Thursday, 12 January 2012

Falling Out of Love with Beast Masters

Hello Sir#67 here and today I'm going to talk about the staple of my Dark Eldar lists: The Beast Pack.

I've used at-least one beast pack in every Dark Eldar list I've ever ran, but lately I've started to become more and more disillusioned with them. Don't get me wrong, they are a great unit and I'll try and keep this article balanced before putting my two cents in at the end.

The most common pack size I use is:

3 Beastmasters, 5 Khymera and 4 Razorwing Flocks

This clocks in at 156pts. Sometimes I will expand it by adding another beastmaster and 5 Khymera but the 3/5/4 pack is the most common one I use.

The unit itself is pretty self explanatory; the Khymera, with their 4++ take all the strength 6+ shots and any special weapon attacks in combat, the Razorwings soak up all the small arms fire and provide rending, the Beastmasters exist solely for leadership. 1 Beastmaster can get a special weapon but with only one attack it's not really worth it.

In an army of really fragile vehicles and infantry a well constructed beast pack is surprisingly durable. My standard pack contains 28 wounds and can suffer up to 5 wounds before loosing effectiveness.

The beast pack is also often the only assault element in my army, sometimes they are run in tandem with a unit of whyches but in recent weeks I've been running a large pack solo.

The rending provided by the Razorwing Flocks also means the pack can have a go at popping tanks on occasion and the large space the unit takes up means multi charges are fairly easy to pull off.

This large space can be a liability however. If your deployment is quite compact, a common occurance with Dark Eldar as you want to hide behind any cover you can get, the pack will take casulties from exploding vehicles. Don't kid your self about this, your vehicles will explode and the surrounding troops will take damage.

Leadership can be a problem. The unit is leadership 8 if Beastmasters are around ld 5 if their not. This can leave them quite vunrable to tank shocks and loosing combats. This can be mitigated by attaching a character to the unit but then you loose the bonuses being a beast.

Most importantly for me is the fact that the Beastpack is surprisingly slow. Yes they can fleet, and yes they can charge 12 inches but the fleet is random and therefore unreliable and you actually need to be in charge range to get that extra movement. A clever opponent will deny you this.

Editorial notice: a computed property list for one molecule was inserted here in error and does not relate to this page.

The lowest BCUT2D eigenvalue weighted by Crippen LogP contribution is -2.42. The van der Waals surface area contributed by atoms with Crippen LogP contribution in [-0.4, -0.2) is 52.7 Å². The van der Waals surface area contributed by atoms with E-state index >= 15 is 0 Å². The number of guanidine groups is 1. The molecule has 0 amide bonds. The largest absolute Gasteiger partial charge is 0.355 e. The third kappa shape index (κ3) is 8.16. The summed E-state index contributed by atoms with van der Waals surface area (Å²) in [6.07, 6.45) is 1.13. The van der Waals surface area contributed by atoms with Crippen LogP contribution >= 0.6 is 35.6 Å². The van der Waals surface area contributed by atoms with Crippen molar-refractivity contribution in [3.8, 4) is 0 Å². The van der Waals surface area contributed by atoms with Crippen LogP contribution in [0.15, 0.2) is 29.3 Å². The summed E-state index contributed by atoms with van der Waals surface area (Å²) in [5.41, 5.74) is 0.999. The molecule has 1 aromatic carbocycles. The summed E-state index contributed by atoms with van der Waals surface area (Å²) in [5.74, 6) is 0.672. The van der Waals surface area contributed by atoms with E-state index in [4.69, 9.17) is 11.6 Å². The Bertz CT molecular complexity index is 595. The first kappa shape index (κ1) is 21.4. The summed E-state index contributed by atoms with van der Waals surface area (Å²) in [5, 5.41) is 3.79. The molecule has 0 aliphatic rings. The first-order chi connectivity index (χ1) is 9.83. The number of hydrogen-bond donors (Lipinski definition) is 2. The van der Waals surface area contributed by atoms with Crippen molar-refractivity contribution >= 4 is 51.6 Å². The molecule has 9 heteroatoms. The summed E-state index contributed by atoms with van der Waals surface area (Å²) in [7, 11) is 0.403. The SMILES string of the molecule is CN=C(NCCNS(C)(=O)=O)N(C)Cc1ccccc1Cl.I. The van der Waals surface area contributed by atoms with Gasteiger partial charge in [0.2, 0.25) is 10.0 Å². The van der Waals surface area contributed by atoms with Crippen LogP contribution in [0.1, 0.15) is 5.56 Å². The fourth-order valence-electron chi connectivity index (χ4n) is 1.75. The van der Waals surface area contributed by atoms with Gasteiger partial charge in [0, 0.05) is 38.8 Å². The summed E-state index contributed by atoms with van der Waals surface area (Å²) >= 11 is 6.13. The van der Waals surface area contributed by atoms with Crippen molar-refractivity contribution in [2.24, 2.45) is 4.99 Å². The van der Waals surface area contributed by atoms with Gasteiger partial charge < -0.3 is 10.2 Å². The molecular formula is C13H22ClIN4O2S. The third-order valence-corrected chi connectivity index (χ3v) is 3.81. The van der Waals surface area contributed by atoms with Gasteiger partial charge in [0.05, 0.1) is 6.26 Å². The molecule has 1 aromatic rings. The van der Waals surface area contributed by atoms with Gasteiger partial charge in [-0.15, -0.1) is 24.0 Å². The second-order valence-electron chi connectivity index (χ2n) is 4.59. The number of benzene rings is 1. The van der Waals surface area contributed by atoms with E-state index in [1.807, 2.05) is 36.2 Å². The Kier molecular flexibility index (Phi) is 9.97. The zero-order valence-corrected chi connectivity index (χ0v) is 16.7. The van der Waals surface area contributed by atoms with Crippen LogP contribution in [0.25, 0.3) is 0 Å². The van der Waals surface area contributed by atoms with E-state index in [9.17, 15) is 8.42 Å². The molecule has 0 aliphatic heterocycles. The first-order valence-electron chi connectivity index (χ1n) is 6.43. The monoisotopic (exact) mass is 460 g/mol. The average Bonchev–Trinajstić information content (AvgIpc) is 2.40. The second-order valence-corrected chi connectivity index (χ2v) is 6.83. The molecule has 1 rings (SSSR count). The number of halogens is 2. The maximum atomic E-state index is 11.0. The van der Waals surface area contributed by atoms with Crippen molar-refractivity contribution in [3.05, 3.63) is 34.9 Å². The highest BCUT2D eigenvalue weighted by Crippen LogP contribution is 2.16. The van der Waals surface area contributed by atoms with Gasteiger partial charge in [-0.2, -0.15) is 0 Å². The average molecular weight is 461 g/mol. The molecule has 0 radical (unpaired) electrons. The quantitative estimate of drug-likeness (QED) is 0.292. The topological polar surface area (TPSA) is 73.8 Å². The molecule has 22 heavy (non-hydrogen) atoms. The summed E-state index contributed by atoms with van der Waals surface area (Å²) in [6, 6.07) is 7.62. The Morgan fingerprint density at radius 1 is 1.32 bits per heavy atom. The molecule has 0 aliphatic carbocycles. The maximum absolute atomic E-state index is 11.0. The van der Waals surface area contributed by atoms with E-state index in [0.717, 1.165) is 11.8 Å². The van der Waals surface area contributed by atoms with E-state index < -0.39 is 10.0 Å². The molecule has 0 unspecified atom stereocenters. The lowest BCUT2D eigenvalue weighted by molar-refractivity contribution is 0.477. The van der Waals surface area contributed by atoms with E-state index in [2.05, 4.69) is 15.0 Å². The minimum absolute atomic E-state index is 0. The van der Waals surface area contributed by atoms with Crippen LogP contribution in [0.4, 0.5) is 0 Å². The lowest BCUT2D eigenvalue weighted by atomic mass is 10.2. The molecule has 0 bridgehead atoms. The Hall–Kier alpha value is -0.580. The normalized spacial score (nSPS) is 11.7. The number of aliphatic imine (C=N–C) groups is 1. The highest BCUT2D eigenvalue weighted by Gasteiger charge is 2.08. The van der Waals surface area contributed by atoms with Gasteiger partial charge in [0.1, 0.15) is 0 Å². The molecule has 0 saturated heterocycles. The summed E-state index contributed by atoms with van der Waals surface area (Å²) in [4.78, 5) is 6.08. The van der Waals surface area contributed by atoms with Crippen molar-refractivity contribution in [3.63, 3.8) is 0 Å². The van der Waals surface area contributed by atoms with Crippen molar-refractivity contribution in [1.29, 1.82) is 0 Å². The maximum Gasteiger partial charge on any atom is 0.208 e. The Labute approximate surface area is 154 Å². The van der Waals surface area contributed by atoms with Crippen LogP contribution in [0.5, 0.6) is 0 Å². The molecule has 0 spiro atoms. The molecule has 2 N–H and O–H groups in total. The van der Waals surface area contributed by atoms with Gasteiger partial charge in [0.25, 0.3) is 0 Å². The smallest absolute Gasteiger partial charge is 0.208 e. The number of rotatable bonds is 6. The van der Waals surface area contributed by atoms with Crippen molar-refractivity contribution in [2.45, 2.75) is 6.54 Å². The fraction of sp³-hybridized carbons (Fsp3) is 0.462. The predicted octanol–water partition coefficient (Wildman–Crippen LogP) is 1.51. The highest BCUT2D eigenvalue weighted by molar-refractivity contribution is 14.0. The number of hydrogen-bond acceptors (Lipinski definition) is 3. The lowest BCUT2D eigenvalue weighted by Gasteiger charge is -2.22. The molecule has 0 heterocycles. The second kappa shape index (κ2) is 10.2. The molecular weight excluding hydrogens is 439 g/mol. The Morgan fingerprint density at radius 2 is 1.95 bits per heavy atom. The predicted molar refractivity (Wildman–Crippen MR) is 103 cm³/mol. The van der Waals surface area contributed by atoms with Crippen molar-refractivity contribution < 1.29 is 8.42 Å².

Beastpacks also don't come with frag grenades so that naturally high Dark Eldar initiative is wasted as soon as you go near any difficult ground. This can then result in you loosing combat with all the leadership problems I mentioned earlier. The Baron is quite commonly used to solve this problem by bringing a phantasm grenade launcher to the party. He also gives his unit stealth which can help with survivability and with his jump infantry movement can slingshot the beasts forward.

However using the Baron this way means your not making any use of all the benefits he gives to a unit of Hellions. This in my mind is not using him to his full potential, so I'm skipping that step and giving a mob of Hellions a try.

Hellions move 12", can shoot 2 poisoned shots each if they're not going to fleet, come with combat drugs and furious charge (through pain token shenanigans) and with the Barons bonuses should be all round awesome.

I'll do another post on how I'm getting on with them in the next week or two.

Stay classy



  1. How dare you say such things! lol.

    1. I know I'm sorry, I'm just not in a good place right now. Its not them it's me Haha!!

  2. I don't play DE, but I've played against them (although not often). My feeling is that it's the perceived threat of the beast squad, rather than the actual threat that's their true worth. It's a combination of their threat range and the number of attacks they can put out that intimidate people. But when they get into combat they haven't really lived up to their threat. And their leadership really is a weakness. Having said that, perceived threat is valuable too....!

    But then again, I play Tau mostly, and anything scares me in combat!


    1. That is true but in a tournament setting perceived threat can't be relied upon. They are great at board control though.

      Totally forgot to add its also quite easy to block their movement by moving a vehicle right in front of the unit.

      Something to remember for your Tau.